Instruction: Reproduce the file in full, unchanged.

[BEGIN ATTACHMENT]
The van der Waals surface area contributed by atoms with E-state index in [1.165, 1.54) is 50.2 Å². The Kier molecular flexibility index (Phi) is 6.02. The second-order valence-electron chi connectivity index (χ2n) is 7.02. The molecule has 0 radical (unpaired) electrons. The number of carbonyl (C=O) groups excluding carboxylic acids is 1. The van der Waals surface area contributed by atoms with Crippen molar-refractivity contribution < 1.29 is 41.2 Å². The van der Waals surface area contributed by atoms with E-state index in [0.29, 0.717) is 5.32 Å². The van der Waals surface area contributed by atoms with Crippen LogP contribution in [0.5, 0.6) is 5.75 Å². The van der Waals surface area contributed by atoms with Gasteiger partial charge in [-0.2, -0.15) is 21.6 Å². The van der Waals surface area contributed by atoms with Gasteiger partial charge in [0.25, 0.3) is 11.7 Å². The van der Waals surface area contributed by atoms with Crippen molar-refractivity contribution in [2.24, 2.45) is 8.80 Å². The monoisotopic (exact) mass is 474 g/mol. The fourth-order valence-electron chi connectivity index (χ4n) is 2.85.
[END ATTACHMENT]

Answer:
The van der Waals surface area contributed by atoms with E-state index in [1.165, 1.54) is 50.2 Å². The Kier molecular flexibility index (Phi) is 6.02. The second-order valence-electron chi connectivity index (χ2n) is 7.02. The molecule has 0 radical (unpaired) electrons. The number of carbonyl (C=O) groups excluding carboxylic acids is 1. The van der Waals surface area contributed by atoms with Crippen molar-refractivity contribution < 1.29 is 41.2 Å². The van der Waals surface area contributed by atoms with E-state index in [0.29, 0.717) is 5.32 Å². The van der Waals surface area contributed by atoms with Crippen LogP contribution in [0.5, 0.6) is 5.75 Å². The van der Waals surface area contributed by atoms with Gasteiger partial charge in [-0.2, -0.15) is 21.6 Å². The van der Waals surface area contributed by atoms with Gasteiger partial charge in [0.25, 0.3) is 11.7 Å². The van der Waals surface area contributed by atoms with Crippen molar-refractivity contribution in [2.24, 2.45) is 8.80 Å². The monoisotopic (exact) mass is 474 g/mol. The fourth-order valence-electron chi connectivity index (χ4n) is 2.85.